And these are just some of the obvious safety issues. There are also human factor safety issues that will likely cause problems with prolonged “exposure” to the product, including vergence accommodation conflict (that Magic Leap 1 tried to solve and then dropped on the Magic Leap 2), to flicker (which nobody seems to care about — more in a future article).
The passthrough mode of the MQP, while a big improvement over the Meta Quest 2, is not even close to being used as an AR/MR device. I have my issues with Lynx’s AR passthrough, but it is nowhere near the train wreck of the MQP. The passthrough mode is barely ok for finding large objects in the real world and setting up boundaries for VR applications.
It is so bad at AR passthrough that it makes me wonder why Meta claimed it to be a mixed-reality device. Some have speculated that it was to claim an MR device ahead of an expected Apple MR headset.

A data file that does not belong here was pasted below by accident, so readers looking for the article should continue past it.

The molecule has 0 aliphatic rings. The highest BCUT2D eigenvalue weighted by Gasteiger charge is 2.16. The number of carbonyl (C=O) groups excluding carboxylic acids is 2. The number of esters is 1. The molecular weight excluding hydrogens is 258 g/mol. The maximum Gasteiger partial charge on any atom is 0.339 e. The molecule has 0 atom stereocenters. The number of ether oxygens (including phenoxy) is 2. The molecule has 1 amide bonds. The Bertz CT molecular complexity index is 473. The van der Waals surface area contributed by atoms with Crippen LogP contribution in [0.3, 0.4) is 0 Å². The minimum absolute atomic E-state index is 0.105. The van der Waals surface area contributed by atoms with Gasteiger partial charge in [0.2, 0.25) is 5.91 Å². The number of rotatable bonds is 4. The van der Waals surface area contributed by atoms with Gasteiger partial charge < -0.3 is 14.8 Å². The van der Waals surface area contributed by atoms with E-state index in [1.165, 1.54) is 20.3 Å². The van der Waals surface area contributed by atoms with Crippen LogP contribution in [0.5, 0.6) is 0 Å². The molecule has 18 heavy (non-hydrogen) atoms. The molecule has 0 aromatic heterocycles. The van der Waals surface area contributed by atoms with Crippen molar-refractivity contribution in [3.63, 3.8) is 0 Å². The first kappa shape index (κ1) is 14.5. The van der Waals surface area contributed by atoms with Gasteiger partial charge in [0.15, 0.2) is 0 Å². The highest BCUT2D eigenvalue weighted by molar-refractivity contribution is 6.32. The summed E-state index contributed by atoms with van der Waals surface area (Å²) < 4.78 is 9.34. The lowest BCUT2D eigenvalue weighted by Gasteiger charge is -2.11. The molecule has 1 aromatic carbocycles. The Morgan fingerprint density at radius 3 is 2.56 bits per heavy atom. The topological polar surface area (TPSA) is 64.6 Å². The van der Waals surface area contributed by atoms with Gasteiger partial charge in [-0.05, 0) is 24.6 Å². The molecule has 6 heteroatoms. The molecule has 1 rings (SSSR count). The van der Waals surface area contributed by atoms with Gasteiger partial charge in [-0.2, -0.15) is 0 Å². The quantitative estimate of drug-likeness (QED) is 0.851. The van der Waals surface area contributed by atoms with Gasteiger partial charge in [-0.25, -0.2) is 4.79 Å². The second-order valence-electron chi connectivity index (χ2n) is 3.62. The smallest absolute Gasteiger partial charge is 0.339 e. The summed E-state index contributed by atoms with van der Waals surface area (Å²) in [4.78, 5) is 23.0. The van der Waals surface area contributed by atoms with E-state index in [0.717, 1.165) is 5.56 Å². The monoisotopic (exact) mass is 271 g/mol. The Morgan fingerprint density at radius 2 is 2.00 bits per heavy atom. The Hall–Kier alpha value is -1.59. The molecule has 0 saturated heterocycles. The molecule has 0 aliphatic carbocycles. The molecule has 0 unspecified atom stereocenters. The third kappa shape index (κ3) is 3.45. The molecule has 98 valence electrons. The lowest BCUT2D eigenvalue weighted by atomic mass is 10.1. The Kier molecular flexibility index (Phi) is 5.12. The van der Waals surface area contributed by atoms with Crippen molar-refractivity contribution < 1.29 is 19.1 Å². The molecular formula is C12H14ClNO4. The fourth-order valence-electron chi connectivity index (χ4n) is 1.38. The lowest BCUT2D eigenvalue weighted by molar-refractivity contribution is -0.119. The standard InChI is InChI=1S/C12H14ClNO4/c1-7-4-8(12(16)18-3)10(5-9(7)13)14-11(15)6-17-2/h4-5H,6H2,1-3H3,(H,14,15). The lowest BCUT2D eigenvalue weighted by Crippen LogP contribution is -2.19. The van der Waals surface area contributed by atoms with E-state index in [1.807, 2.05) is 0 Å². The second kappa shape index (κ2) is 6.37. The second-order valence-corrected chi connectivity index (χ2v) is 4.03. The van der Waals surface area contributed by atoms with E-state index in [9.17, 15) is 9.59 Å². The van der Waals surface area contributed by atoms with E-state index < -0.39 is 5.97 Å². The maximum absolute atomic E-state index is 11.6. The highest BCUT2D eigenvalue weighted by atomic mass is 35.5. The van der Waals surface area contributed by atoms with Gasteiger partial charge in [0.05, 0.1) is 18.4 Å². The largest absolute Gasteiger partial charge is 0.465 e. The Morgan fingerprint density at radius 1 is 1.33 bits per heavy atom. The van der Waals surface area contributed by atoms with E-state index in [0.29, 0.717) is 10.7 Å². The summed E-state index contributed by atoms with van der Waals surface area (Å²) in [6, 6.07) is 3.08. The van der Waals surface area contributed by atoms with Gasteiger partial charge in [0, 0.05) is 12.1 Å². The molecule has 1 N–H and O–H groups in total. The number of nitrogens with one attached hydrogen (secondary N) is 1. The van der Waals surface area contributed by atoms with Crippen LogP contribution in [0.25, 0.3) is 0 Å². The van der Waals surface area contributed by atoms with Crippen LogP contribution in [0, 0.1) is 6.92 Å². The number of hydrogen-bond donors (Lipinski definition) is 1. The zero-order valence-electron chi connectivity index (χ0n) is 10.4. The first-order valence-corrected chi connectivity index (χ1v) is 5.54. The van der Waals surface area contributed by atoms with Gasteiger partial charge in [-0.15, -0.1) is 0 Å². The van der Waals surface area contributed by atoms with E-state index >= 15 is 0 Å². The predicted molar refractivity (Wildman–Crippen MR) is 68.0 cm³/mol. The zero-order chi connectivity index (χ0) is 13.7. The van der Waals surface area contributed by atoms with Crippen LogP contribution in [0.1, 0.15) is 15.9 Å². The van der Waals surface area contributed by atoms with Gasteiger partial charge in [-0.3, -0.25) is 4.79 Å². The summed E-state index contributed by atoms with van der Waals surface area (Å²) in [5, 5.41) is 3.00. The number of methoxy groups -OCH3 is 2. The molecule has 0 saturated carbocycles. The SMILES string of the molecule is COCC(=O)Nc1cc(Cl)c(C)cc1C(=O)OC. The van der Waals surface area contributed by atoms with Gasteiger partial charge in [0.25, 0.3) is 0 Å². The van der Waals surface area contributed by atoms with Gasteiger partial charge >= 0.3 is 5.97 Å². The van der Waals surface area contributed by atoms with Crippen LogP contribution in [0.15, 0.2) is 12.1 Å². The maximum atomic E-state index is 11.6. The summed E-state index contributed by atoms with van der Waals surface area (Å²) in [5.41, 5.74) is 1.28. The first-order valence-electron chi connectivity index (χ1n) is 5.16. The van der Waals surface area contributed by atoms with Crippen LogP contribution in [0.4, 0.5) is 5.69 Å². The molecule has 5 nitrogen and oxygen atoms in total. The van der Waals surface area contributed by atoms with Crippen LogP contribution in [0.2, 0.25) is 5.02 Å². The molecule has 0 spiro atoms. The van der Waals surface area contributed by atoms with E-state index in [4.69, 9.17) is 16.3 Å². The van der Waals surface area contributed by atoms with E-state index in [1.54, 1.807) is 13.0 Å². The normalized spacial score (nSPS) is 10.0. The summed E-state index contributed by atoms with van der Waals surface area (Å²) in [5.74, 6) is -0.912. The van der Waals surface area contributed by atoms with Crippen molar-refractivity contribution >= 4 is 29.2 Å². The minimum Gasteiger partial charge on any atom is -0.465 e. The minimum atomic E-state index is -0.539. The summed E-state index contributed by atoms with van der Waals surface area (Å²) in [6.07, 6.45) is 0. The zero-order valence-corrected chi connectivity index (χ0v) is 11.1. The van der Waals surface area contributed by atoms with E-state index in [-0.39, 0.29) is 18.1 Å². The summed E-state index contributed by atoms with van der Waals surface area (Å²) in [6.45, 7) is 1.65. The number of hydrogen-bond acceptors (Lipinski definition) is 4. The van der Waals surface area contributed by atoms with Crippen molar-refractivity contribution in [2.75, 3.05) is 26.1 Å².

Even if Meta greatly improves the image quality of the passthrough modes, it’s doubtful that it will come anywhere close to being safe to use without the typical restrictions of VR (indoors in a safe room with few/no obstacles). Meta has spent more than $30 Billion in this field, and the MQP is what they can do for a $1,500 “pro” device.
There are just so many things the Meta Quest Pro gets wrong from the point of view of human visual factors. They even get the simple stuff like flicker wrong. Not to mention harder-to-solve problems like not addressing vergence accommodation conflict (VAC).
If anything, the MQP reinforces the many cons of passthrough AR that I made in the video with SadlyItsBradley.